“The coming weeks are critical for our process,” said the Chair of the WTO agriculture negotiations, Ambassador Gloria Abraham Peralta (Costa Rica), as she wrapped up the two days of talks.
The Chair posed questions to guide the discussions on domestic support, public stockholding programmes for food security purposes, and the proposed “special safeguard mechanism” that would enable developing countries to raise tariffs temporarily in the event of an import surge or price depression. Members also reviewed two new negotiating submissions, one on domestic support and the other on cotton and continued discussions on the other topics.
Focused discussions on domestic support
In response to the questions from the Chair, more than 30 WTO members took the floor to share their views on the appropriate level of ambition on domestic support for the Ministerial Conference, and on how best to arrive at a consensus on the negotiating text.
Several developed and developing members supported the draft negotiating text, which they saw as a good starting point for the negotiations. In their view, it was unlikely for members to conclude a comprehensive blueprint for reducing domestic support at the upcoming conference given the short time remaining. Members should instead seek to agree on a work programme that would clearly define the main parameters for the subsequent negotiations, including the timeline, scope and principles for reduction commitments in order to achieve the goal of halving the global domestic support entitlements by 2030. These members emphasized that all types of domestic support under Article 6 of the Agreement on Agriculture should be included for discussion, but not necessarily treated in the same manner, and that members should make reductions that are proportionate to their contributions to the problem of trade distortion.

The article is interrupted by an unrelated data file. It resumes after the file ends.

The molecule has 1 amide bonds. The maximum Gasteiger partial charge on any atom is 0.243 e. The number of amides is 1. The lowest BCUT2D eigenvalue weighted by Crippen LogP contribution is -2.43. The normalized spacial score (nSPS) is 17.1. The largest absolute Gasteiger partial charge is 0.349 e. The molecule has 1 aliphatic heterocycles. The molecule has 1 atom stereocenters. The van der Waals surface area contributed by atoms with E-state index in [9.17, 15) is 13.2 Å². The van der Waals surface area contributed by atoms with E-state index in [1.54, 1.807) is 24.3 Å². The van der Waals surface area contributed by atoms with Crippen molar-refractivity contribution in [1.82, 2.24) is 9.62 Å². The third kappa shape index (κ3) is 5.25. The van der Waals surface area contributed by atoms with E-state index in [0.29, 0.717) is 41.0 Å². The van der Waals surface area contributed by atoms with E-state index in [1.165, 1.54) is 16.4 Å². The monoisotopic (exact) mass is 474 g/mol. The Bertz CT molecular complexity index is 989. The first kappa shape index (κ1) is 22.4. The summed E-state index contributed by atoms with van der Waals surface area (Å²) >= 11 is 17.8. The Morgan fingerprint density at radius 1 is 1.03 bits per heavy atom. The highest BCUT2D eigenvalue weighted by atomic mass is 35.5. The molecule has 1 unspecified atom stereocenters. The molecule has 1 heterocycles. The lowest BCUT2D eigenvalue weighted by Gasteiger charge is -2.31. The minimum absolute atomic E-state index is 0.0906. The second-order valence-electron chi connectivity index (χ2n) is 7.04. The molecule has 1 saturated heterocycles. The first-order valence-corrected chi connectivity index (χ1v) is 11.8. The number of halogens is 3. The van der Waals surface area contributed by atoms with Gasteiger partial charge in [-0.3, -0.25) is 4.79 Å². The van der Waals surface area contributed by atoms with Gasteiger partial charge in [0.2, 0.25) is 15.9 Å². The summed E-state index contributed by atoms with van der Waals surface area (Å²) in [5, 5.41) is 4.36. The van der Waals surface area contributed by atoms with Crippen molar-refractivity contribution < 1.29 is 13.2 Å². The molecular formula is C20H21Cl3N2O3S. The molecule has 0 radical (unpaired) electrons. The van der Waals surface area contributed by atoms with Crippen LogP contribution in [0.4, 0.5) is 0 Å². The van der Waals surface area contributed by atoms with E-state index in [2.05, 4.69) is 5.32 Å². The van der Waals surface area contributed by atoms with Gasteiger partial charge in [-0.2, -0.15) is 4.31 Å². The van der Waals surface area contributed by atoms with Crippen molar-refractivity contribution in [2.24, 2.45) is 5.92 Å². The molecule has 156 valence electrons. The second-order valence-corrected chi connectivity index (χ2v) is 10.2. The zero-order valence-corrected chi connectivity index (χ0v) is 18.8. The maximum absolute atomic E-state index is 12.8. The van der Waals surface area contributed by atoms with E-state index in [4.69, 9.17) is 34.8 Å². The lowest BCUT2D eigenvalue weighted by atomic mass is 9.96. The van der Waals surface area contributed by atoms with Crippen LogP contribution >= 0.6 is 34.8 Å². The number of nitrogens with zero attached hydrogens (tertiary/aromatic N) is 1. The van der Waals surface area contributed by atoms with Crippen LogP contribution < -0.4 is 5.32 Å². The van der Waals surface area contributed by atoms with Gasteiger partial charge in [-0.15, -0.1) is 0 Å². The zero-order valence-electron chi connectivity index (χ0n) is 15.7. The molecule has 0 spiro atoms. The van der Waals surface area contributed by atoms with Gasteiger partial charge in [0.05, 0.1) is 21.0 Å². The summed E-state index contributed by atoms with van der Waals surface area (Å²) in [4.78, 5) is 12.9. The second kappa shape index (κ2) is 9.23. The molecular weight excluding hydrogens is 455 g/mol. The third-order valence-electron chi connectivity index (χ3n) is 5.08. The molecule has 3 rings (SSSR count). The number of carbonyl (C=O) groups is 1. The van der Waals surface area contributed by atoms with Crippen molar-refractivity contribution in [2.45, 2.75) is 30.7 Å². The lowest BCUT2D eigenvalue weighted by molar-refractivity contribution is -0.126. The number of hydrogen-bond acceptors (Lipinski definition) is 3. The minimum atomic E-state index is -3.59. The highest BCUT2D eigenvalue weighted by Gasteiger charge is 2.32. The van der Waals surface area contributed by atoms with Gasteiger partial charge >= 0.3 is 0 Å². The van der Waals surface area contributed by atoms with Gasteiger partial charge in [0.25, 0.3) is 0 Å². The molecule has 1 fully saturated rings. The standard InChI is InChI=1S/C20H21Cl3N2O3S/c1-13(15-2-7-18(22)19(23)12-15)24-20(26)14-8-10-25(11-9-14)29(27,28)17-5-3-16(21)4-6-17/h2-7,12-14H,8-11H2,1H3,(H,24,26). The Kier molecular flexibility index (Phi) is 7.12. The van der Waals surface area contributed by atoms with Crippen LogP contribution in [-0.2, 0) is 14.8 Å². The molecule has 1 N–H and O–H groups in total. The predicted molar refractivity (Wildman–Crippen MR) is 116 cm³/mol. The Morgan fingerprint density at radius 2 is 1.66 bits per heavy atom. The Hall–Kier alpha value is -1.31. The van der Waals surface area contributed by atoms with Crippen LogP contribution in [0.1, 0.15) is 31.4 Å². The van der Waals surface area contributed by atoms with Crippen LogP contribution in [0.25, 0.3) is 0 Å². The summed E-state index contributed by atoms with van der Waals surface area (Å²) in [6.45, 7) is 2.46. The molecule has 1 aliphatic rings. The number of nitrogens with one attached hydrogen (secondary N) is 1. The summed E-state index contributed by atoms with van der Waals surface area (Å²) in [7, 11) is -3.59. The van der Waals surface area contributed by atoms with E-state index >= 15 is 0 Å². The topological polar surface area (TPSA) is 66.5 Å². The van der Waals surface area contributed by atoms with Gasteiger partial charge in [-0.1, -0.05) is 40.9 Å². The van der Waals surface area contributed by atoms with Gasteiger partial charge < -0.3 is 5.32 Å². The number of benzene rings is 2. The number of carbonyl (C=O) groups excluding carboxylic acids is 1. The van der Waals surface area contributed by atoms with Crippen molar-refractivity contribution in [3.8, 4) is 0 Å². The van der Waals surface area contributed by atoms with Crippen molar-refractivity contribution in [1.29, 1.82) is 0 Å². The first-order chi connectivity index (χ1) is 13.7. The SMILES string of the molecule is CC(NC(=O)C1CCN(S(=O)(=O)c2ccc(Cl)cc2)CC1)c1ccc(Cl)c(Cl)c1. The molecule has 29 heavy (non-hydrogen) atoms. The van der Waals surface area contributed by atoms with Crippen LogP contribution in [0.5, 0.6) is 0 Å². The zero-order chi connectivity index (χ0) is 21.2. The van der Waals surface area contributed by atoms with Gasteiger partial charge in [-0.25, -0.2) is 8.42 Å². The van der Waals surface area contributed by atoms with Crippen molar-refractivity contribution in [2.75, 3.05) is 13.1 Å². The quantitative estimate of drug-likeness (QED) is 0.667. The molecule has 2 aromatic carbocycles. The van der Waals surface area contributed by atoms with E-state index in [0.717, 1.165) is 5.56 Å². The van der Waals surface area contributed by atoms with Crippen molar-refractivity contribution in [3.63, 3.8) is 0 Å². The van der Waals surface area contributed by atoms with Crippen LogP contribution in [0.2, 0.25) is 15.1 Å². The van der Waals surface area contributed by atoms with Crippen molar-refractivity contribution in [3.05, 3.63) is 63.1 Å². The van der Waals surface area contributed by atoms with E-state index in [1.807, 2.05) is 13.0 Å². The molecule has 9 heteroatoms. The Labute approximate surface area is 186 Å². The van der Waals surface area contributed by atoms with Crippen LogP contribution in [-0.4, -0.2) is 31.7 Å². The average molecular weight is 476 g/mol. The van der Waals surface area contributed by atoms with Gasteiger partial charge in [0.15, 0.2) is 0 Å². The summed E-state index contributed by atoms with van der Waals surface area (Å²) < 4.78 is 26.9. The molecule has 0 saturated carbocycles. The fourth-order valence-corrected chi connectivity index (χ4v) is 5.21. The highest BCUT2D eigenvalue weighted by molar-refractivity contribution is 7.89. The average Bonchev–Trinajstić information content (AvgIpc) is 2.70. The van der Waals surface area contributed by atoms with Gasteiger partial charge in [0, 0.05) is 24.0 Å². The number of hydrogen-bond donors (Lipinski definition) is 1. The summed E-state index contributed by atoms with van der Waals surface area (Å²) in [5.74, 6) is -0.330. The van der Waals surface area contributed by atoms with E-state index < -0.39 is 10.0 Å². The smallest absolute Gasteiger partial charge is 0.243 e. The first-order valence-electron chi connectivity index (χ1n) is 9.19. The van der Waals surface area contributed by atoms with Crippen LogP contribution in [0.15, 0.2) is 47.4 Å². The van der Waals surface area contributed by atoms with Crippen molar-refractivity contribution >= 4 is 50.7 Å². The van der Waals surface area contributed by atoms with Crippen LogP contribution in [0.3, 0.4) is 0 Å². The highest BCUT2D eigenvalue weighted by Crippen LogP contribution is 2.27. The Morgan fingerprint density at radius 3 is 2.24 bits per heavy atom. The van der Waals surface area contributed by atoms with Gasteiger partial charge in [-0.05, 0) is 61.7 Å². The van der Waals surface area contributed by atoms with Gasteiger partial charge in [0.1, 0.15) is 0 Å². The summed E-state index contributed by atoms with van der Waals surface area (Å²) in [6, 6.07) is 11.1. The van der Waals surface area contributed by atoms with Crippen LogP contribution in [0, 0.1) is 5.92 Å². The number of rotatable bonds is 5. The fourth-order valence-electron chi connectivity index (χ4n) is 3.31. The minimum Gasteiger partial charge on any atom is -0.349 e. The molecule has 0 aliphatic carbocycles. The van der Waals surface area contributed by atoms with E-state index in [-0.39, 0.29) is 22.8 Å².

Some members emphasized the need to aim for what is achievable by MC12. They highlighted the importance of improving transparency and encouraged the Chair to include more transparency-related provisions in the draft text. Some members stressed the importance of reaching a balanced package across the board at the Ministerial Conference. One of these members emphasised that an outcome on market access would be key to this end. Some members also stressed that a result on domestic support should not prejudge the final outcome.
Meanwhile, several members expressed their concern that the draft negotiating text did not take due account of a recent submission by the African Group, which sought to eliminate trade-distorting support exceeding the “de minimis” threshold, which is expressed as a share of the value of production. They restated their view that reducing this type of support is their top priority and a necessary first step towards levelling the playing field.